In the late 1970s, I was doing my training at the Posts and Telecommunications Engineering College in Rhodesia (it is now Zimbabwe, which shows you how long ago this was and how old I am…).
As part of our training we were required to strip and rebuild a Creed 7B Teleprinter, a mechanical marvel which was a sod to work on – adjustments were done with tensions and clearances and screws and locknuts.
The college had a room full of these beasts, which had been taken apart and reassembled by generations of engineering trainees. In the corner was a patch panel with connections to each sender and receiver – usually your own sender was patched to your own receiver and so (if you had everything right) what you typed on your keyboard came out on your printer.
One of our class was a young Irishman who I seem to remember was called Joe, but being Irish everyone called him Paddy. A friend and I had our machines working while most of the class were still completing their adjustments. So we thought we’d have some fun with Paddy. We patched my transmitter to his receiver and vice versa, and waited for him to start testing.
Eventually he had his machine together and began typing….RYRYRY which in the 5-bit teleprinter Baudot code is alternated 01010 and 10101 characters and thus probably the best codes to test with.
So I typed SASASA back to him. He did not pick up the slight delay in my return and looked puzzled and started checking his machine again. In the other corner my friend and I could barely contain ourselves.
After checking his teleprinter again he typed some more. And every time he did we would type something different. And sometimes type the odd character out of the blue. How he did not see us sniggering to ourselves I will never know. We were nearly wetting ourselves.
Eventually we took pity on him. The next time he typed, we typed back “You’ve been had, you daft Irishman!!!”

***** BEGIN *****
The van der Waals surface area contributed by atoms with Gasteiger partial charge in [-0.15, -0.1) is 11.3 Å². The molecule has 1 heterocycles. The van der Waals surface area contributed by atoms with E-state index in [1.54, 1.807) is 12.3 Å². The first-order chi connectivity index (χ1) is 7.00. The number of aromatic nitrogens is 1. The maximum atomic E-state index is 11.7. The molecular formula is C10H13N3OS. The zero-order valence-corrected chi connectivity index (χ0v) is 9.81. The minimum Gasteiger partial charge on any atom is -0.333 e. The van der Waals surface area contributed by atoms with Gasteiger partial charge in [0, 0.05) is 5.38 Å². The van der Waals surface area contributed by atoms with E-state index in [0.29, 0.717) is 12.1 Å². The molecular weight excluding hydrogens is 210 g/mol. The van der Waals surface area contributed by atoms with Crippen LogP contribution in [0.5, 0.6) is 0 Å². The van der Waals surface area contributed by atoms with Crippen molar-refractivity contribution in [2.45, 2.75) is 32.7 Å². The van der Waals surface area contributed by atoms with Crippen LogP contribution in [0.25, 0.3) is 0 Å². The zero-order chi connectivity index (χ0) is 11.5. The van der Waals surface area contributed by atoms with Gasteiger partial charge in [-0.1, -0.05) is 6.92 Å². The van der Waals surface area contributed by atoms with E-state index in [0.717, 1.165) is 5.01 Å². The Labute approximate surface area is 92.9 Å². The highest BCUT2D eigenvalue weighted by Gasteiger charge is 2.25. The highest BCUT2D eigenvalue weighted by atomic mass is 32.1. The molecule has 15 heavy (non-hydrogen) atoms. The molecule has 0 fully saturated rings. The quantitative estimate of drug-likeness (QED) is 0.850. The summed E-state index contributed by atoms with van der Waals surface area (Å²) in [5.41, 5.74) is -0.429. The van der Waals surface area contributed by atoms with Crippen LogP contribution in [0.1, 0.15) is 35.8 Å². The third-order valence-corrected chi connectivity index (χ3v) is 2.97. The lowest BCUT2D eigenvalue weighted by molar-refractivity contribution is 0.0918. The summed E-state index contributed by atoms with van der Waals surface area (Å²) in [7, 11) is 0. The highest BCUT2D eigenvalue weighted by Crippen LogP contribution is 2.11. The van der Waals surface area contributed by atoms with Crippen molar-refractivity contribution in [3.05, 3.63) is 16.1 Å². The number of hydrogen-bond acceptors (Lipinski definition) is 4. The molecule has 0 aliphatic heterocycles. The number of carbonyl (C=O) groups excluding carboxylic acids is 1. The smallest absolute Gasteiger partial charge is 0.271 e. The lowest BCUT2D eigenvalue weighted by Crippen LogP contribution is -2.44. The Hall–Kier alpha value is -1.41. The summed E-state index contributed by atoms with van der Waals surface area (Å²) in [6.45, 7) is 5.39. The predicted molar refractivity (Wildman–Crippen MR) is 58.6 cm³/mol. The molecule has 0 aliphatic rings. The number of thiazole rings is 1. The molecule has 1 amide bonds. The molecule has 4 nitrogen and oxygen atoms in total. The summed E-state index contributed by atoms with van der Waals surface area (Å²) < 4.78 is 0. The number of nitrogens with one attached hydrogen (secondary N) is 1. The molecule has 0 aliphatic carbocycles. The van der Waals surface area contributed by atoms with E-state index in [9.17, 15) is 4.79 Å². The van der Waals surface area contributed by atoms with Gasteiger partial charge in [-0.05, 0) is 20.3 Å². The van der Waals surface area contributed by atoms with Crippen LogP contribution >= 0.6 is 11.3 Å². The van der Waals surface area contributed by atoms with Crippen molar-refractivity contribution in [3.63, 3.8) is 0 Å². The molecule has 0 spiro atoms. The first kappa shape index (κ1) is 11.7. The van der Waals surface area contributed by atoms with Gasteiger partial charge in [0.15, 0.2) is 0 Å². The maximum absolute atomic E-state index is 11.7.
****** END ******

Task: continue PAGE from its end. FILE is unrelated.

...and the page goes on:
His response to us was not kind, but was tempered with the happy knowledge that his machine was in perfect adjustment.
And he got his revenge. The place in which we were staying provided us with sandwiches for lunch every day, however at least two thirds of them were made with lots of margarine and slices of a particularly vile kind of polony which we loathed, and hence threw them away. The next day he surreptitiously retrieved them from the bin and wiped them all over my car windscreen.
All the above stories remind me of a funny incident that occurred to me some 30 years ago. Our company in India had a software development contract from a company in Chicago developing PABXs. We had one team developing code in India and another team testing and integrating the same in USA. In those primitive days of software industry in India, we did not have a computer or the target system to debug and test our code. Nor were there any email or fax facility. So we used to write the code by hand and our typist used to type it on those old typewriters. After proofreading the same we used to send these coding sheets to USA, where our other team used to enter the code into the computer, debug, test and integrate it into the target system.
One fine day, I had just handed over my coding sheet to the typist. After about half an hour my typist came with a winning smile on her face. "hey Prabhakar, look at this , the special sign you have coded. I had to over-type three different keys to get it right. Is this the one you have coded? "
I looked at my handwritten sheet and the typed sheet and could not stop laughing. While coding I had scratched some of the mistakenly written character and assuming that it was some special computer sign my typist had diligently tried to create the same thing on her typewriter!
Just as an aside, my classmates also got my VW beetle one day and "bounced" it between two trees that were around 3 inches further apart than my VW was long. They were in hysterics watching me trying (unsuccessfully) to make a 100-point turn to get out. Eventually they took pity on me and "bounced" me out again.
We had a lot of fun in that class....
This story reminds me of when I was in college about 50 years ago. One of my dorm mates was convinced that ESP existed and decided to try some experiments where one volunteer would concentrate on a randomly drawn playing card and a second volunteer in the next room would try to "receive" the telepathic message. I rigged a simple telegraph where the sender would squeeze a little key concealed in his fist while the receiver would watch a miniature lamp blink: 1 to 4 blinks for the suit, followed by 1 to 13 for the value. Of course the "telepathy" worked perfectly, or nearly so with no errors worse than one card value. We strung our believer along for at least a day till we finally could contain ourselves no longer and revealed the truth.
Blog Doing Math in FPGAs Tom Burke 12 comments For a recent project, I explored doing "real" (that is, non-integer) math on a Spartan 3 FPGA. FPGAs, by their nature, do integer math. That is, there's no floating-point ...